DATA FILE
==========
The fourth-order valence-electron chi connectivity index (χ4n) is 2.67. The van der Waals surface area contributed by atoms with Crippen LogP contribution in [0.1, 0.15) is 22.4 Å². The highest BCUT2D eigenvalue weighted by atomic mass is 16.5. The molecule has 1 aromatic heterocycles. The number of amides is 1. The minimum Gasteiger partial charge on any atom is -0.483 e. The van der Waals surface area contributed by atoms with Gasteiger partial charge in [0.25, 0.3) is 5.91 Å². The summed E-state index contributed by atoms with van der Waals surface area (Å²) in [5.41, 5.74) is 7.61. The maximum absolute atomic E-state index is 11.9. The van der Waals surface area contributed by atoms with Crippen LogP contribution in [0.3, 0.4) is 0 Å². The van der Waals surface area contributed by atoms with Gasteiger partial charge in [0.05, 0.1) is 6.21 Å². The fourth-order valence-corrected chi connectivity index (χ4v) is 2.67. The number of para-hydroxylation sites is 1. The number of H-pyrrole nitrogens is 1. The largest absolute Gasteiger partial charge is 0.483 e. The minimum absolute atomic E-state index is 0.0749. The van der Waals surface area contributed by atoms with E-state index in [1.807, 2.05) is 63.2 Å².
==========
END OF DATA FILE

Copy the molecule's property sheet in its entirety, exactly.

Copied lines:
The fourth-order valence-electron chi connectivity index (χ4n) is 2.67. The van der Waals surface area contributed by atoms with Crippen LogP contribution in [0.1, 0.15) is 22.4 Å². The highest BCUT2D eigenvalue weighted by atomic mass is 16.5. The molecule has 1 aromatic heterocycles. The number of amides is 1. The minimum Gasteiger partial charge on any atom is -0.483 e. The van der Waals surface area contributed by atoms with Gasteiger partial charge in [0.25, 0.3) is 5.91 Å². The summed E-state index contributed by atoms with van der Waals surface area (Å²) in [5.41, 5.74) is 7.61. The maximum absolute atomic E-state index is 11.9. The van der Waals surface area contributed by atoms with Crippen LogP contribution in [0.3, 0.4) is 0 Å². The van der Waals surface area contributed by atoms with Gasteiger partial charge in [0.05, 0.1) is 6.21 Å². The fourth-order valence-corrected chi connectivity index (χ4v) is 2.67. The number of para-hydroxylation sites is 1. The number of H-pyrrole nitrogens is 1. The largest absolute Gasteiger partial charge is 0.483 e. The minimum absolute atomic E-state index is 0.0749. The van der Waals surface area contributed by atoms with E-state index in [1.807, 2.05) is 63.2 Å².